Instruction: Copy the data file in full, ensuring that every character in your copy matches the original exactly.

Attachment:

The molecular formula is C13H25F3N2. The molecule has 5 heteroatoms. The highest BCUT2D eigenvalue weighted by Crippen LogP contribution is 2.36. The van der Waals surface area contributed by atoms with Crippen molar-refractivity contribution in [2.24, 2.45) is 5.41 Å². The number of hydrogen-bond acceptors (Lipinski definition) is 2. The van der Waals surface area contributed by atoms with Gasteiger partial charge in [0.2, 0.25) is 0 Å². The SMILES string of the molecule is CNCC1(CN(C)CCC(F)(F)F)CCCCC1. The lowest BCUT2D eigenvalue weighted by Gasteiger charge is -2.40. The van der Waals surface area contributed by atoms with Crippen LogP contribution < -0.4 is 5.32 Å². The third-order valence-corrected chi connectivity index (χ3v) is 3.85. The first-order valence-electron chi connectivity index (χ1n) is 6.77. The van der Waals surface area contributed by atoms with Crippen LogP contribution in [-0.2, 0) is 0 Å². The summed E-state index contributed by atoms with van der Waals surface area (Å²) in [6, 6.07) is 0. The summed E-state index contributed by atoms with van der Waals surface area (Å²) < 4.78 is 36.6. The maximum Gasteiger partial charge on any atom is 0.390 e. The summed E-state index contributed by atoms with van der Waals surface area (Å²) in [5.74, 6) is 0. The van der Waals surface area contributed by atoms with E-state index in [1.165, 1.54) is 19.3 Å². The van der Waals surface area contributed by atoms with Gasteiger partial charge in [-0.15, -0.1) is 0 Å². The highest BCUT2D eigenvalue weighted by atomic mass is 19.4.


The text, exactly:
The molecular formula is C13H25F3N2. The molecule has 5 heteroatoms. The highest BCUT2D eigenvalue weighted by Crippen LogP contribution is 2.36. The van der Waals surface area contributed by atoms with Crippen molar-refractivity contribution in [2.24, 2.45) is 5.41 Å². The number of hydrogen-bond acceptors (Lipinski definition) is 2. The van der Waals surface area contributed by atoms with Gasteiger partial charge in [0.2, 0.25) is 0 Å². The SMILES string of the molecule is CNCC1(CN(C)CCC(F)(F)F)CCCCC1. The lowest BCUT2D eigenvalue weighted by Gasteiger charge is -2.40. The van der Waals surface area contributed by atoms with Crippen LogP contribution < -0.4 is 5.32 Å². The third-order valence-corrected chi connectivity index (χ3v) is 3.85. The first-order valence-electron chi connectivity index (χ1n) is 6.77. The van der Waals surface area contributed by atoms with Crippen LogP contribution in [-0.2, 0) is 0 Å². The summed E-state index contributed by atoms with van der Waals surface area (Å²) in [6, 6.07) is 0. The summed E-state index contributed by atoms with van der Waals surface area (Å²) < 4.78 is 36.6. The maximum Gasteiger partial charge on any atom is 0.390 e. The summed E-state index contributed by atoms with van der Waals surface area (Å²) in [5.74, 6) is 0. The van der Waals surface area contributed by atoms with E-state index in [1.165, 1.54) is 19.3 Å². The van der Waals surface area contributed by atoms with Gasteiger partial charge in [-0.15, -0.1) is 0 Å². The highest BCUT2D eigenvalue weighted by atomic mass is 19.4.